So from a young age women are socialised to dress and appear in a feminine and sexualised way, compatible with the socially constructed sexual desires of men. Through these standards women are often placed in a no-win situation. Dress in a revealing ‘sexy’ way and you’re ‘slut’. Dress conservatively, covering up and not conforming to a sexualised ideal and you’re a ‘dyke’. This criticism comes from both men and women, with women often verbally attacking one another in the media for the way they dress. For example, the Mail Online consistently has its female columnists commenting on the way in which women in the public eye dress. Cristina Fernandez de Kirchner, the Argentinian president for example, is celebrated not for what she does, but how she dresses, while female ‘celebrities’ are criticised by newspaper columnists for wearing too little/too much/too revealing an outfit. Likewise, we see constant commentary on what women are wearing rather on what they have actually achieved, with critical undertones in how the woman in question is portraying herself through her outfit choices.

The question of dress has been approached differently by the various waves on feminism. First wave feminism was not concerned with issues such as dress. Their focus on the rights of women in the public sphere, particularly in politics, meant that issues such as these were not considered; they firmly belonged in the hands of individual women in their own private lives. The second wave brought about some analysis of women’s dress, feminine clothing was often frowned upon by those involved in the movement. While the burning of bras was symbolic – women burning the ties that bind them – it could also be taken to be the burning of a symbol of femininity, the bra being one of the most prominent garments that only women wear in significant numbers. Wearing make up, shaving, having your hair done, manicures, etc were not the accepted behaviour of the most ardent feminists in the second wave. Feminism has always had diverse traditions within it so, of course, these observations cannot be applied to every member of the feminist movement, but it was a majority. Conversely, third wave feminism takes an outward look at dress, concentrating instead on the way women’s dress is perceived rather than commenting on women themselves. Feminist organisations are made up from a very diverse group of women, some who choose to shave, some who don’t, some who choose to have their nails done, some who don’t and so on. There is no longer that stereotypical image of a feminist within the movement, while it does still unfortunately exist in society.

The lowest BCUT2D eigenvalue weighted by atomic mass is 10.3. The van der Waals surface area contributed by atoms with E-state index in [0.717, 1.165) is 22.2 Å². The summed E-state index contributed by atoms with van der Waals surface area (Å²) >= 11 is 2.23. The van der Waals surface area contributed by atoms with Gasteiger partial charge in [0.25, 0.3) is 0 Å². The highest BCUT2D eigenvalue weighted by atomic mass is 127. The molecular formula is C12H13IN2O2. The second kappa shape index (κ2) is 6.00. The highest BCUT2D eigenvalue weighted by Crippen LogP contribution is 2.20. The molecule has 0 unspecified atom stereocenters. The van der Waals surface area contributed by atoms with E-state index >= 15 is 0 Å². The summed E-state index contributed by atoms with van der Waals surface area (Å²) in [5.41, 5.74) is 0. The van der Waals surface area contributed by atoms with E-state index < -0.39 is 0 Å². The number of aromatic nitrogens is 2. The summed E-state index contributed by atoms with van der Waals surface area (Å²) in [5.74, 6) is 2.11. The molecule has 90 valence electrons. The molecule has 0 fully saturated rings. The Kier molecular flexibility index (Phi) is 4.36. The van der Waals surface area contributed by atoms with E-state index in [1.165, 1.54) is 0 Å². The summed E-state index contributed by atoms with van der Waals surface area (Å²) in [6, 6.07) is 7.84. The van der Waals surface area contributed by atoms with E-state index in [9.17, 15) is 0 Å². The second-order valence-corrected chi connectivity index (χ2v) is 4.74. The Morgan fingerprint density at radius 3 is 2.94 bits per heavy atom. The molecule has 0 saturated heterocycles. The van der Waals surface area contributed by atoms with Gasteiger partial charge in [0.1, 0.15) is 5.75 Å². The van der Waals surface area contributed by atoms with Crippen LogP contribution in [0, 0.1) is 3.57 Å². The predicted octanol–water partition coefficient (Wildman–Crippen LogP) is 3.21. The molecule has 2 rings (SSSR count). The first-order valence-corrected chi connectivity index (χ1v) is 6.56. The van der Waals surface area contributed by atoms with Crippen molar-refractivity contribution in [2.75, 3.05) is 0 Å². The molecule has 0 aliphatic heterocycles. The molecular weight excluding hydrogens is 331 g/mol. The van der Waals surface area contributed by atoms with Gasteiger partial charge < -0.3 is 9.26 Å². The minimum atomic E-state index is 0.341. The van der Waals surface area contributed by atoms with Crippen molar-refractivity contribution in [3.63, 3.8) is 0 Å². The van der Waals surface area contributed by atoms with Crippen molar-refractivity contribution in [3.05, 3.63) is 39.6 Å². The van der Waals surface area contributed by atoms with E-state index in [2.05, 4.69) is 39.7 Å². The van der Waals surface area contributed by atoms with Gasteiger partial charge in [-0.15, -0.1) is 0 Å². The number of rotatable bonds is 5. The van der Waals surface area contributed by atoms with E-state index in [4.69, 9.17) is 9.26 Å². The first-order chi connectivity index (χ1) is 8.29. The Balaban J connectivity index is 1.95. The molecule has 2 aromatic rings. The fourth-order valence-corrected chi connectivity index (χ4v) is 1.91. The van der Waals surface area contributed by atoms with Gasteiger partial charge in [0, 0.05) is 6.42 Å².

In terms of dressing up, there are many challenges facing feminists today. As a movement, we need to break down that old stereotype of what a feminist looks like. This is a barrier to attracting people to the movement. Feminists are like women, they come in various guises, some even have a penis! A feminist can be a man or a woman; they can dress in short skirts and heels; they can wear as much or as little make-up as they like. To be a ‘real’ feminist does not entail dressing or appearing a certain way. We must continue to challenge the gendering of women in general, although it is contested among feminists how this should be done. Finally, there is an ever-increasing amount of pressure on women to conform to male-constructed ideals, particularly with the proliferation of porn culture. Lastly, we must be committed to the argument that everyone, not just women, can wear what they want, when they want and that their choices should not be judged or, in the worst case, used as mitigation in sexual assault or rape.

 

* This article does not include the issue of women and dress in religion, as this will be covered in a later article in the series about women, feminism and religion.

 

One Response to “A-Z of Feminism: D is for Dress”

  1. B McQuillan says:

    Great article. Particularly liked the comment that a feminist can be a man or woman – it is not gender that limits people but people unwilling to address/ embrace equality and freedom of choice, in many ways, that negatively pervades society. Looking forward to reading more of articles like this that question and challenge norms that are controlled by the few.